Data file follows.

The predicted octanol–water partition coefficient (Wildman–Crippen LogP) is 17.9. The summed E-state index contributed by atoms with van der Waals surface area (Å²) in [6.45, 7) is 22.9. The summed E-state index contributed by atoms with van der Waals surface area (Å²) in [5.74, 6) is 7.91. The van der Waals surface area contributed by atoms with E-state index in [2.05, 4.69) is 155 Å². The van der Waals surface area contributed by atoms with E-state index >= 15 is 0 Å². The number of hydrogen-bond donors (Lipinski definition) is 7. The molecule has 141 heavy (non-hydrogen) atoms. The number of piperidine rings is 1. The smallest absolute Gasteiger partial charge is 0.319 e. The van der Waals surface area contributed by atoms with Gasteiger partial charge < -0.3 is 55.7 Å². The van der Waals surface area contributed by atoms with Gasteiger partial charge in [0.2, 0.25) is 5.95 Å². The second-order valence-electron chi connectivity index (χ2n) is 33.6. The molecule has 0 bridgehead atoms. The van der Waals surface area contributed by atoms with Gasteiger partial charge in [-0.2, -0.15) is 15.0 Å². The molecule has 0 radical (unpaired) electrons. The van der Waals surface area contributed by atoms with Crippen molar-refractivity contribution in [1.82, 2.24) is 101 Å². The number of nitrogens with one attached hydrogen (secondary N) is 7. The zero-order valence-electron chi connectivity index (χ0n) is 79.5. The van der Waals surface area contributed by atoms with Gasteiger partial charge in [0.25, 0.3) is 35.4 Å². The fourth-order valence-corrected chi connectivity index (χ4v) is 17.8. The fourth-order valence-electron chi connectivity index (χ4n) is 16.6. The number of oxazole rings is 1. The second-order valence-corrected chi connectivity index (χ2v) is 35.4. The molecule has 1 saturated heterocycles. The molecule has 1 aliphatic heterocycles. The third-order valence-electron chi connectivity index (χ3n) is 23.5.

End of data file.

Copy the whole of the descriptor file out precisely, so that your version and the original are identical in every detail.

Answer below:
The predicted octanol–water partition coefficient (Wildman–Crippen LogP) is 17.9. The summed E-state index contributed by atoms with van der Waals surface area (Å²) in [6.45, 7) is 22.9. The summed E-state index contributed by atoms with van der Waals surface area (Å²) in [5.74, 6) is 7.91. The van der Waals surface area contributed by atoms with E-state index in [2.05, 4.69) is 155 Å². The van der Waals surface area contributed by atoms with E-state index >= 15 is 0 Å². The number of hydrogen-bond donors (Lipinski definition) is 7. The molecule has 141 heavy (non-hydrogen) atoms. The number of piperidine rings is 1. The smallest absolute Gasteiger partial charge is 0.319 e. The van der Waals surface area contributed by atoms with Gasteiger partial charge < -0.3 is 55.7 Å². The van der Waals surface area contributed by atoms with Gasteiger partial charge in [0.2, 0.25) is 5.95 Å². The second-order valence-electron chi connectivity index (χ2n) is 33.6. The molecule has 0 bridgehead atoms. The van der Waals surface area contributed by atoms with Gasteiger partial charge in [-0.2, -0.15) is 15.0 Å². The molecule has 0 radical (unpaired) electrons. The van der Waals surface area contributed by atoms with Crippen molar-refractivity contribution in [1.82, 2.24) is 101 Å². The number of nitrogens with one attached hydrogen (secondary N) is 7. The zero-order valence-electron chi connectivity index (χ0n) is 79.5. The van der Waals surface area contributed by atoms with Gasteiger partial charge in [0.25, 0.3) is 35.4 Å². The fourth-order valence-corrected chi connectivity index (χ4v) is 17.8. The fourth-order valence-electron chi connectivity index (χ4n) is 16.6. The number of oxazole rings is 1. The second-order valence-corrected chi connectivity index (χ2v) is 35.4. The molecule has 1 saturated heterocycles. The molecule has 1 aliphatic heterocycles. The third-order valence-electron chi connectivity index (χ3n) is 23.5.